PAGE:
One evening a very tired young woman sits at the window watching the evening descend and listening to the sound of passing footsteps. At nineteen, Eveline thinks of her family and the neighbors she has known for years. Her mother is dead, and her brothers have grown. Soon, she will leave Dublin and Ireland for ever: "now she was going to go away like the others" (25). She feels glad about leaving her job: "she would not cry many tears at leaving the Stores," but ambivalent about leaving her cruel father who threatens to beat her as he did her brothers, one of whom is dead (26). Her father accuses her of spending too much money even though she gives him all her salary. She is to leave Dublin for Buenos Aires with a sailor named Frank who treats her with great tenderness. After her father quarreled with Frank she had to see him secretly.
She nevertheless loves her father, and feels she is abandoning him to a miserable old age. She fondly remembers the time he put on her mother's bonnet and made the children laugh and she also recalls the promise to keep the family together that she made to her mother. Her mother died in "craziness," obsessively repeating the phrase "Derevaun Seraun!" This memory prompts Eveline to jump up in terror: "escape!" (28). She believes that Frank will save her. However, at the boat she finds herself paralyzed with fear and she cannot move. When Frank shouts "come," she can only grasp the iron rails: "all the seas of the world tumbled about her heart.he would drown her." Frank calls and calls to her, but she stares passively at him "like a helpless animal," with no sign of love or recognition (29).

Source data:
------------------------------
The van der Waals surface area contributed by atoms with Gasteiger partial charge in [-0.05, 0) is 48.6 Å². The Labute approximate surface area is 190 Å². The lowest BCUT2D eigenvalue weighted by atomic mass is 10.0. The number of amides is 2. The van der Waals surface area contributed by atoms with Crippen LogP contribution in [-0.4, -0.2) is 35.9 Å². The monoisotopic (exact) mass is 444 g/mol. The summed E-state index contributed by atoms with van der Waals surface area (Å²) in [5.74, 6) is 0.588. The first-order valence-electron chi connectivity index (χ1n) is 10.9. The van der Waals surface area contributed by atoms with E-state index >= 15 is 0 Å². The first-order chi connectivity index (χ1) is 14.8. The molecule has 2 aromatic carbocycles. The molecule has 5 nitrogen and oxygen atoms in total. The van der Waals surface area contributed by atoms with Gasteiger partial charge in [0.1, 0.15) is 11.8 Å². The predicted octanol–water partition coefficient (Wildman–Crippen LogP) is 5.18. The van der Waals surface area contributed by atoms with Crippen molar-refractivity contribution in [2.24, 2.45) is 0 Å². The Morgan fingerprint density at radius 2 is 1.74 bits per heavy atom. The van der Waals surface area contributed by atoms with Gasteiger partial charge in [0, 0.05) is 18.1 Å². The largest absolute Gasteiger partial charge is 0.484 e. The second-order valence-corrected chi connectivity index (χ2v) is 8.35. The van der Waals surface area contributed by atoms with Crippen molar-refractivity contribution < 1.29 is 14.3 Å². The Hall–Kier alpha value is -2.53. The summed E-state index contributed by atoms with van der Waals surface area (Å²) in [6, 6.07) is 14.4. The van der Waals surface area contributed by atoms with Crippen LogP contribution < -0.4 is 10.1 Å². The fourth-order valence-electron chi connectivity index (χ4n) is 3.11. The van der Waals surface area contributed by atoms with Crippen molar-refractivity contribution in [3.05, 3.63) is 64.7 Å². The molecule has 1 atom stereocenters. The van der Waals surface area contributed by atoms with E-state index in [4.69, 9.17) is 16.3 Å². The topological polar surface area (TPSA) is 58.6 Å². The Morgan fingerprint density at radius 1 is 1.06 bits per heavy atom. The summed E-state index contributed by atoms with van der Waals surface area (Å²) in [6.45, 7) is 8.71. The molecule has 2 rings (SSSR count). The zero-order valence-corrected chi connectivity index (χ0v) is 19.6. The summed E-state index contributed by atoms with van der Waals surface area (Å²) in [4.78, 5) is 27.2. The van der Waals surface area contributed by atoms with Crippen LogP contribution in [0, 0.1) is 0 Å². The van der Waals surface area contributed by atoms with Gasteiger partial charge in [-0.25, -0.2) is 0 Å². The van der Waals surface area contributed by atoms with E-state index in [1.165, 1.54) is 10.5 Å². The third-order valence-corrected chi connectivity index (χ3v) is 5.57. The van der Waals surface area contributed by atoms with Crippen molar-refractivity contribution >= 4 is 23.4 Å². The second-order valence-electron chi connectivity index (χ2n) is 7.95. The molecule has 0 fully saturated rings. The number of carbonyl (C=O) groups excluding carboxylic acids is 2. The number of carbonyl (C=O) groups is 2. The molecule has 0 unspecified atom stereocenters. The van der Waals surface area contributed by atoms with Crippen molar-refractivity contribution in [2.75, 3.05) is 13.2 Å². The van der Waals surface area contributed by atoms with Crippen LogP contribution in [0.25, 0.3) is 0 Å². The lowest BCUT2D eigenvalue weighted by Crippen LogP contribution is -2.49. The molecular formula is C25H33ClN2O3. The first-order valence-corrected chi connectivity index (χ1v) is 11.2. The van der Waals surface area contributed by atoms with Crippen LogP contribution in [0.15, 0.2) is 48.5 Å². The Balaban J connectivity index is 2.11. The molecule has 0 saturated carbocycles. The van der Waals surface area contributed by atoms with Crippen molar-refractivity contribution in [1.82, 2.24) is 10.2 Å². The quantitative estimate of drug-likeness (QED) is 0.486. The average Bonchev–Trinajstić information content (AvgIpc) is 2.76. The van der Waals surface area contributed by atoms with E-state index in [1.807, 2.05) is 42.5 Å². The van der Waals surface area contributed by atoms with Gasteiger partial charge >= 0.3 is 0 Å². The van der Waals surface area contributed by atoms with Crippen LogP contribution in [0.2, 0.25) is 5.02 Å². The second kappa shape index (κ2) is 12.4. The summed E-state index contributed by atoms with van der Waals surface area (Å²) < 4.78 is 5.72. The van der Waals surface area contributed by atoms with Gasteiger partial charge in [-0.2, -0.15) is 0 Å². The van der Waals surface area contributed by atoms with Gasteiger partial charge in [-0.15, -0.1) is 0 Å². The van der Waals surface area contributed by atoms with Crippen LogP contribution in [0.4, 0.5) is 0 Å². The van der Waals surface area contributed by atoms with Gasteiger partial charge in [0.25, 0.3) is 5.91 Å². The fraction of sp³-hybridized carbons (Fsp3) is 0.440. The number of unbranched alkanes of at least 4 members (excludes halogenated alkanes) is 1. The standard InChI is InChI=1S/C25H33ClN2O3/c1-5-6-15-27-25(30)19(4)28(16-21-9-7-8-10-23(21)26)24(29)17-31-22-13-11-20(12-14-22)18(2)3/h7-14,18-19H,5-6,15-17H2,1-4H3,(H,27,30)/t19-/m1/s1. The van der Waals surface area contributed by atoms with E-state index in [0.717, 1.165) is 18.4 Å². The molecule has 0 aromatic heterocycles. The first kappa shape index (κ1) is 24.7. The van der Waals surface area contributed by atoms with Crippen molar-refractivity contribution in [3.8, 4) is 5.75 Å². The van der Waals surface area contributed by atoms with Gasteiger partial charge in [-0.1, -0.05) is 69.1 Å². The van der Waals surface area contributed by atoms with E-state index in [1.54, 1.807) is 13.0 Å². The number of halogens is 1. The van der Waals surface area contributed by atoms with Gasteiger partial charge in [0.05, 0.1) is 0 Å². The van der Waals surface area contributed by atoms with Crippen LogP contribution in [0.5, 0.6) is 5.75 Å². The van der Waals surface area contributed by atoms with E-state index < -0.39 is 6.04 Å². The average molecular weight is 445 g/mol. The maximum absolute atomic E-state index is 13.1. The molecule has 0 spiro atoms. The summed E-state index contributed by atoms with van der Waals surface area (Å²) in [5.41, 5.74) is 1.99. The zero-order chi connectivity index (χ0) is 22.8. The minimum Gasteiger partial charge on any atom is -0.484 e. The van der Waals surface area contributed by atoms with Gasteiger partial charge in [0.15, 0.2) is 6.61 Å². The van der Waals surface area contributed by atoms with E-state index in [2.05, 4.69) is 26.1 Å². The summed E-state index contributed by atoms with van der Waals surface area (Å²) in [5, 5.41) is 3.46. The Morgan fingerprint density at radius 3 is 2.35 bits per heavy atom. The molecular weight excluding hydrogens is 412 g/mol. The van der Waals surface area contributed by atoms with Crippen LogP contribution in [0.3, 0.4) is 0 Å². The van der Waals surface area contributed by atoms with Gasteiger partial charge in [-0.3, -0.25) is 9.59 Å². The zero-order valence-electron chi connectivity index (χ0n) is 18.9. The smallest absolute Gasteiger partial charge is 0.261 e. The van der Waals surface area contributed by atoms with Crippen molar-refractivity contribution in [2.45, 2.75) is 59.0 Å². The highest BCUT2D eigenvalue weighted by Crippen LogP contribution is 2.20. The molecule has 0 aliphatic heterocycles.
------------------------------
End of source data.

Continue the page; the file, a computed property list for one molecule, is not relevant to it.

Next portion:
In the fourth Dubliners story, Joyce moves forward from childhood to youth. The author is highly regarded for his insights into women's lives, possibly from observing his own impoverished mother. Eveline carries too much weight on her shoulders for a young adult on the threshold of marriage. She lives in poverty and already has taken on the responsibility of her mother's family. Her dead-end thankless job and her abusive father will end up destroying any chance for happiness. Indeed, the abuse she suffers will escalate. She, like her mother, will live a life "of commonplace sacrifices closing in final craziness," babbling incoherently (28).
The twin themes of escape and paralysis dominate this work. While the narrators in the earlier stories, particularly "An Encounter," are too young as yet to flee Ireland, here we see a young girl who is old enough and even with the means to take flight and leave her bleak, cruel life and her ungrateful, brutal parent behind. Yet, Eveline, a metaphor for all the Irish, is completely paralyzed and cannot spread her wings and escape. Full of fear, she chooses instead to remain mired in permanent poverty and maternal guilt to live out a dismal life.